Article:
Working in Tandem
As he talked about the business venture and the name that would go on it, Chris Zawacki said a good deal of thought went into the selection process.
The bagel shop would be located in the old railroad depot in the center of Easthampton. That’s right next to the bike path, he said, so there was considerable talk concerning bicycling terms. Meanwhile, Zawacki and his wife, Andrea, were entering into this venture with another couple, Brian and Shannon Greenwood.
Somewhere along the way, the word ‘tandem’ was tossed out, and because it has at least two meanings that were relevant to the conversation, it stayed in play, and was eventually chosen.
A little more than a decade later, Tandem Bagel Co., and even simply ‘Tandem,’ has become an ever-larger part of the lexicon — and the landscape, with additional locations in Northampton, Hadley, West Springfield, and Florence. The Hadley location also houses a central baking operation, with the bagels made there and then taken in vans to the various locations.
“It became a meeting place and a co-working space. We have several writers who come in and get some writing done during the day.”
Indeed, what started as a single bagel shop is now a thriving enterprise with multiple locations. Zawacki doesn’t like the word ‘chain’ and laments that many — as in far too many — people think Tandem is a national chain. It isn’t.
Not yet, anyway.
It’s a local business that offers bagels of all kinds, with names and flavors ranging from Snickerdoodle to Wild Cheddar to French Toast, but also breakfast and lunch sandwiches, salads, smoothies, coffee and iced coffee — a billboard promoting the company displays that product and invites people to “beat the heat” — and a lot more.
Indeed, its locations have become a place to gather and also a place to get some work done. Meanwhile, at least a few of the locations, especially those in Easthampton and West Springfield, have had a significant impact on economic development and overall vibrancy in the communities where they’re located.
It all started with the goal of replicating the model — and success — of a bagel operation that Zawacki, an Easthampton native and mechanical engineer by trade, had observed while living for a time in the state of Washington. That goal has already been achieved, he said, adding that the question he hears, and answers, most often is, “where do we go from here?”
Continued growth is certainly in the forecast, he said, adding that he and others are considering several potential landing spots, especially Westfield, where many visitors to the Easthampton and West Springfield locations are from, as well as Springfield. He has looked at several locations in downtown Springfield but isn’t ready to pull the trigger just yet.
Overall, the company is focused on smart growth and expansion that makes sense, he said, adding that Tandem won’t grow for the sake of growth. And, overall, he’s not really sure where he wants this brand to be in five, 10, or 20 years.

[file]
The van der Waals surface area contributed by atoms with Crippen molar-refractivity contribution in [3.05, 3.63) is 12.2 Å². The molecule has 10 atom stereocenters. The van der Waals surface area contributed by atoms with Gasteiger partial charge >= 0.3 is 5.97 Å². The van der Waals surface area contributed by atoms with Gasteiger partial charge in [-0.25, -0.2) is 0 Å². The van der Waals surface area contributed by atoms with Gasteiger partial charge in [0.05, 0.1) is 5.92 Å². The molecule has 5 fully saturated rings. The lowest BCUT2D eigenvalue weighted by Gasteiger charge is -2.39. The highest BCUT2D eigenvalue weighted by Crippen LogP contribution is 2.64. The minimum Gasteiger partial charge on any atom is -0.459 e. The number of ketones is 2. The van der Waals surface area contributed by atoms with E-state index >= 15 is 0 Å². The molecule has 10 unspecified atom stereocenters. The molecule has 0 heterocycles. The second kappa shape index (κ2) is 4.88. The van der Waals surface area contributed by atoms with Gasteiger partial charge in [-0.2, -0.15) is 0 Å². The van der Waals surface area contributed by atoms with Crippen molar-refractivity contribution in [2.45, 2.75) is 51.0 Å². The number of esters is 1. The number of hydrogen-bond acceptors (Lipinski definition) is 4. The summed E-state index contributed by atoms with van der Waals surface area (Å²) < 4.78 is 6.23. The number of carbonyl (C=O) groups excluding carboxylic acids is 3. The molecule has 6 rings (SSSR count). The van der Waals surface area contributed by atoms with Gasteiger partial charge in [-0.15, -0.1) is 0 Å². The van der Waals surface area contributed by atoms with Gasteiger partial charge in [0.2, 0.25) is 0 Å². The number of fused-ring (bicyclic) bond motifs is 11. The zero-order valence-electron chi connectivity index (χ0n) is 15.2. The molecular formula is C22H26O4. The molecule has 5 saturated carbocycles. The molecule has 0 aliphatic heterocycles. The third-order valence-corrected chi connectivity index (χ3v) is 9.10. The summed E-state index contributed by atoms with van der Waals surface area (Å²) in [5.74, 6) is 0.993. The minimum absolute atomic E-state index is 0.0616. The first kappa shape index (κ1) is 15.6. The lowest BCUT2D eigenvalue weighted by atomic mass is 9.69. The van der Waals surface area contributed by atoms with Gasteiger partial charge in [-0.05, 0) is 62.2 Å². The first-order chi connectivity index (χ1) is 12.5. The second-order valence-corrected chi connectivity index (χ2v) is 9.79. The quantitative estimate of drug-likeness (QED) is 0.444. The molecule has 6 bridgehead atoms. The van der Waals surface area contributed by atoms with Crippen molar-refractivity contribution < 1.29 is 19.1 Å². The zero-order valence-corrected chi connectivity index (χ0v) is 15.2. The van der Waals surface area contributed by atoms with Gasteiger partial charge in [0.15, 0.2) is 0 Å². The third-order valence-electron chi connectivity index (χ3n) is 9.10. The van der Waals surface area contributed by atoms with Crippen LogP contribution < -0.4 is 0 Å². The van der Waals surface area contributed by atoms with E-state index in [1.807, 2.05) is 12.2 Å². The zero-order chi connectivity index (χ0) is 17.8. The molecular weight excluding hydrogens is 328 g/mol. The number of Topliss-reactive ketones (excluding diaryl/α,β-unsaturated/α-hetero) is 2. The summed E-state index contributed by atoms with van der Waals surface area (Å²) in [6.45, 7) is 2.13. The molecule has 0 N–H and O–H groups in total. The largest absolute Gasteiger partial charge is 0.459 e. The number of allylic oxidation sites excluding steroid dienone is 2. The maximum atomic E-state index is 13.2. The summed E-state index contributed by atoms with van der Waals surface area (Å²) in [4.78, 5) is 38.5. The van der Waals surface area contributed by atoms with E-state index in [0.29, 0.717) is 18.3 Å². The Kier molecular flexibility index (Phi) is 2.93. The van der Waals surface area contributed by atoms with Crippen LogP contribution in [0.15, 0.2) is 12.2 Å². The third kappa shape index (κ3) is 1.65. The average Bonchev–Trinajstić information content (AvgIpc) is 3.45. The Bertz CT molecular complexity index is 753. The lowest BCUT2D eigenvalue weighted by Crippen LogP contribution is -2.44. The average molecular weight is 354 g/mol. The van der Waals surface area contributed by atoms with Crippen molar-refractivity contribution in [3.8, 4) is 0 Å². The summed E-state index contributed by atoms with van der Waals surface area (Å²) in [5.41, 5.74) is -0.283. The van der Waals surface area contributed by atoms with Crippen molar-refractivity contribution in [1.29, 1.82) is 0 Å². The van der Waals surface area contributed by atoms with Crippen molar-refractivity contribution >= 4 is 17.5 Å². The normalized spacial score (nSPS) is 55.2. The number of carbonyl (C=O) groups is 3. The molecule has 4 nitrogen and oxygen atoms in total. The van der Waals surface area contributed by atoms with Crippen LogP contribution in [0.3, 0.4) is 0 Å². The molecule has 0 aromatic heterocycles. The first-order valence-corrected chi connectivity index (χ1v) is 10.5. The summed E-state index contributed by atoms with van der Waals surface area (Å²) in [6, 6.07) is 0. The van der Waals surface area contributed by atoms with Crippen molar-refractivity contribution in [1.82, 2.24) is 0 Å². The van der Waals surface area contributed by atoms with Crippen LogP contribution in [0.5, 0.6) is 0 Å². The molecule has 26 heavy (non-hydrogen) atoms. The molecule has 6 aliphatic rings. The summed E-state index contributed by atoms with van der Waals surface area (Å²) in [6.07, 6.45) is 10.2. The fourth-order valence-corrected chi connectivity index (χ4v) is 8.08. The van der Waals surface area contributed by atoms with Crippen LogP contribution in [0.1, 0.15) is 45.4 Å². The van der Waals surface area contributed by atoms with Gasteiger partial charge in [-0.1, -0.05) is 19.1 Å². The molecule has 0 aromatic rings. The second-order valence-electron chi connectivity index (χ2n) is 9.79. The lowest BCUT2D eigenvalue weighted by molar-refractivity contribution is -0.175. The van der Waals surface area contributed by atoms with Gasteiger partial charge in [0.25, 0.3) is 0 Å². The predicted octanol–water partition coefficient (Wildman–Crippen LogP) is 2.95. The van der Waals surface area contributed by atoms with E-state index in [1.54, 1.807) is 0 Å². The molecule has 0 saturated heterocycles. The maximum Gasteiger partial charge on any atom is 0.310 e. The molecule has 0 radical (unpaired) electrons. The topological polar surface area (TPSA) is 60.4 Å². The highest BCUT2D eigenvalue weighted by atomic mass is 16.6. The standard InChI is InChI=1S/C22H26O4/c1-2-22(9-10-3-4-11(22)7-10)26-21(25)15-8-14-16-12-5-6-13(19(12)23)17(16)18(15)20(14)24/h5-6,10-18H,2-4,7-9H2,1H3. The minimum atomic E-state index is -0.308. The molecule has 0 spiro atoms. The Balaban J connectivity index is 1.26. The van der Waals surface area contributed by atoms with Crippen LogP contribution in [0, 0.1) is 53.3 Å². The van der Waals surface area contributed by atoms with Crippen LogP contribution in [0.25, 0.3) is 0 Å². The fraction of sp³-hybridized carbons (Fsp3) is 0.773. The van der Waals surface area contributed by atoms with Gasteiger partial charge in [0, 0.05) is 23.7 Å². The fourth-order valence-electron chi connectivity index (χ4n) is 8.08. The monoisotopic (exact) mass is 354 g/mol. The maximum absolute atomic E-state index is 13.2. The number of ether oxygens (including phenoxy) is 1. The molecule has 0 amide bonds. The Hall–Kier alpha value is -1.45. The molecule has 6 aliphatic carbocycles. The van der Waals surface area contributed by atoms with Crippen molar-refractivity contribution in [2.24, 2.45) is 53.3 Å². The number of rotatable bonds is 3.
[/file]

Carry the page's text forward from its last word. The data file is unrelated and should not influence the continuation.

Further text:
“It took a lot to get where we are, so it will take a lot to get the next level,” he explained. “Things are going well, and for our employees, getting to that next level puts a lot of pressure on people. If we can go at a steady pace, treat our employees well, and expand in slow fashion that works for all, that’s fine with me.”
For this issue, BusinessWest looks at how Tandem Bagel has become a brand in the region as well as a force when it comes to economic development and helping to transform communities into destinations.
Spreading the Wealth
As noted earlier, Zawacki was working in Washington State in the late ’90s when he became acquainted with an individual who had retired and started a venture called Sunrise Bagels.
“We frequented it with our kids,” he recalled. “We thought he had a good product, a product that was different than what we had here. It was a neat business model — he had a lot of different varieties, 25 or 30 of them any given day.
“I got in touch with him and stayed in touch with him,” he went on. “I was thinking that, at some point, maybe I would give up my engineering career and open up a bagel place.”
This blueprint, if that’s what it can be called, took a while to become reality, he told BusinessWest.
Indeed, the Zawackis looked at a few possible locations that didn’t work out, and then, in 2012, some friends suggested the old railroad depot in the center of Easthampton, owned by Williston Academy, a landmark with an intriguing history.
In 1854, Samuel Williston, a button manufacturer and founder of what is now Williston Northampton School, established the Hampden Railroad Co. with business partner Joel Hayden and purchased the now-extinct route of the Northampton-New Haven Canal, according to willistonblogs.com. After completing the 24 miles of railroad, they also constructed a small depot to go along with it.
Built in 1871, the station included a waiting room, a baggage room, and an office for the stationmaster. After rail service ended in the 1950s, Williston Academy purchased the property with the intention of using it as a maintenance building. Years later, it housed art studios and, eventually, became home to a painting teacher, Marcia Reed. Upon her retirement in 2012, the building was put up for lease again.
The Zawackis approached the school about leasing the property, and a concept that had been on paper and in the works for more than a decade was soon to be on … well, the fast track.
Actually, there were extensive renovations that had to be undertaken, said Zawacki, adding that Tandem Bagel officially opened in late March 2013.